In response to:

Are We Safer? from the March 9, 2006 issue

To the Editors:

In his excellent article on the domestic “war on terror” [NYR, March 9], David Cole discusses the case of Lynne Stewart, the lawyer who may be imprisoned for life for releasing to the press a statement by her client, Sheik Omar Abdel Rahman, when Rahman was forbidden to communicate with the outside world. But Cole only mentions in passing Stewart’s “codefendants.” One of them is Mohammed Yousry, an American citizen of Egyptian origin, who works as a commercial translator while he pursues a Ph.D. in history at NYU. Yousry is not a practicing Muslim and is married to an evangelical Christian; their daughter graduated from a Baptist college. He was hired by Rahman’s lawyers (Stewart and Ramsey Clark) to translate documents for the defense, which he thought might be interesting material for a dissertation. He has, as even the prosecution admitted, absolutely no ties to, or sympathy with, any fundamentalist or terrorist organizations. The FBI impounded his computer and notebooks and taped thousands of hours of his phone conversations over three years, producing nothing that was introduced as evidence at his trial. His only “crime” was translating Rahman’s statement, as he was asked to do; he took no part in its release to the press. Yousry has been convicted of providing “material support for terrorism,” and now faces twenty years in prison.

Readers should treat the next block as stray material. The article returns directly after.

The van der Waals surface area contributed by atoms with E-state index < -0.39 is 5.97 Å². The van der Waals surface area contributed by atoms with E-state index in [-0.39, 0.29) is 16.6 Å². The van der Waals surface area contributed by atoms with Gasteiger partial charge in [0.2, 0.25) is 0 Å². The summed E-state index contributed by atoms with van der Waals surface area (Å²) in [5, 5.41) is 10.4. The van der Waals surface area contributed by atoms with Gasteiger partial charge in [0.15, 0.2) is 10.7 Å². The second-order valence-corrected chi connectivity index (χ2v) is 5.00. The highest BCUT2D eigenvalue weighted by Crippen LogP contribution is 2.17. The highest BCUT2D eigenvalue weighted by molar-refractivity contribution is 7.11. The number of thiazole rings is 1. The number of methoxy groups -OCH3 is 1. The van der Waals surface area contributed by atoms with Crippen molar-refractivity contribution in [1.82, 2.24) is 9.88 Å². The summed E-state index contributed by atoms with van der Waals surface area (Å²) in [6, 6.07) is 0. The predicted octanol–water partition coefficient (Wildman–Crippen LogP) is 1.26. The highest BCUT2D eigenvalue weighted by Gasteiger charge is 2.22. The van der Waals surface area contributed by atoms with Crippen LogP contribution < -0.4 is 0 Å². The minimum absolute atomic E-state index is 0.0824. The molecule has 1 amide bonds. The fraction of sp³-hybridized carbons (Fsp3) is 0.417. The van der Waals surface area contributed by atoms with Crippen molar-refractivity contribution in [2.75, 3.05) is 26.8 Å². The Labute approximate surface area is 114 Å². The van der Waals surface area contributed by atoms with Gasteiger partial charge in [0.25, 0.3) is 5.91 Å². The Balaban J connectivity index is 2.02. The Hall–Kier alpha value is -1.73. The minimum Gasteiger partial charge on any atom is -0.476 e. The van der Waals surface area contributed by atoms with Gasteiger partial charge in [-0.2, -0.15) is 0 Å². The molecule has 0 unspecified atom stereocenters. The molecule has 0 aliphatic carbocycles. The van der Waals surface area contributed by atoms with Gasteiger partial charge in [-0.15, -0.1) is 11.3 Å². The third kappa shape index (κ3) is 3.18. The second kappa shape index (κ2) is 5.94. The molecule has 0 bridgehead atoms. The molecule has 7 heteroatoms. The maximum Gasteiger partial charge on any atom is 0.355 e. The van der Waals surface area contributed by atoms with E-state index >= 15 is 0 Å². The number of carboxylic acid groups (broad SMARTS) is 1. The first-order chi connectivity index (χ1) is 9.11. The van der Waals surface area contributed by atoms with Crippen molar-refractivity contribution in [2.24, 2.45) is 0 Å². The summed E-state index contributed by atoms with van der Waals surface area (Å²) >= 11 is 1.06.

Eliot Weinberger

New York City

This Issue

March 23, 2006